The process for founding a new charter school in Colorado is not exactly simple, but it is straightforward. Interested parents and community members come together, get some ducks in a row, and then file an application with the local school board, which has the legal authority to approve or deny charters. If a charter is granted, the process of opening the new charter school in the district begins. If the school board denies the charter, that’s the end of it.

Or at least, it used to be. 

Now Colorado’s school system finds itself the target of persistent focus from a determined group of well-funded political actors who appear to be weaponizing that process in ways which could change it forever.

I spent much of the summer writing about a right-wing playbook being developed in the Woodland Park school district: a playbook not to dismantle the public education system, but to seize control of it – and the streams of funding which come with it – and put it to use serving conservative political goals. One maneuver from the Woodland Park playbook is already taking root in other districts: in places like Elizabeth and Garfield County, the local school boards have advanced plans to adopt a controversial social studies curriculum which was rejected by the State Board of Education.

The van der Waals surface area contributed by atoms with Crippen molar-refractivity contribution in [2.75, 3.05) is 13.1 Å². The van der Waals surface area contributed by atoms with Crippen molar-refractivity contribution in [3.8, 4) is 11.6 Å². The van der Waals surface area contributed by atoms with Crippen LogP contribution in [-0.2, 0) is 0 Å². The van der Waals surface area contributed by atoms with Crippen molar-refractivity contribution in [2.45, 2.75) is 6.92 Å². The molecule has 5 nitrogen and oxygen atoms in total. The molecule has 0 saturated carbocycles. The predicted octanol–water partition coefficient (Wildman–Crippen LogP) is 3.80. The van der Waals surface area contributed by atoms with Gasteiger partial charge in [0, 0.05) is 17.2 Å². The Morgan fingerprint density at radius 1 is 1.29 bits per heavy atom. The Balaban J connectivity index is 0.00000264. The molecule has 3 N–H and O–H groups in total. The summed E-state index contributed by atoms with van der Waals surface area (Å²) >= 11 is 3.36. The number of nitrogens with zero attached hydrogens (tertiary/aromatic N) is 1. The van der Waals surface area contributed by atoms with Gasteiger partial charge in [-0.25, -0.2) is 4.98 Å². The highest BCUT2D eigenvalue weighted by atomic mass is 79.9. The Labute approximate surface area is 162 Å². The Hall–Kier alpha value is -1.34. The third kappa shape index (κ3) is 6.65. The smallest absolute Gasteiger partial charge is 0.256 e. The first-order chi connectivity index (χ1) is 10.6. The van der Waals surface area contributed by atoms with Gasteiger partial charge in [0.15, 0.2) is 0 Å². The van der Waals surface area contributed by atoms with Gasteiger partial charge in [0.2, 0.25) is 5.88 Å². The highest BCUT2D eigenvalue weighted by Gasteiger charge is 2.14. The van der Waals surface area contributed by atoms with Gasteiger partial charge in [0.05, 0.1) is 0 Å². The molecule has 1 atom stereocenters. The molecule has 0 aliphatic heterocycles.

It appears that a different part of the Woodland Park playbook is being exported to another school district in another mountain town: Estes Park, where a charter school is not taking no for an answer. With ballots in the mail and voting underway, it has become increasingly clear, at least in the minds of some locals, that the district’s ongoing board races are a referendum on a charter the district has already denied.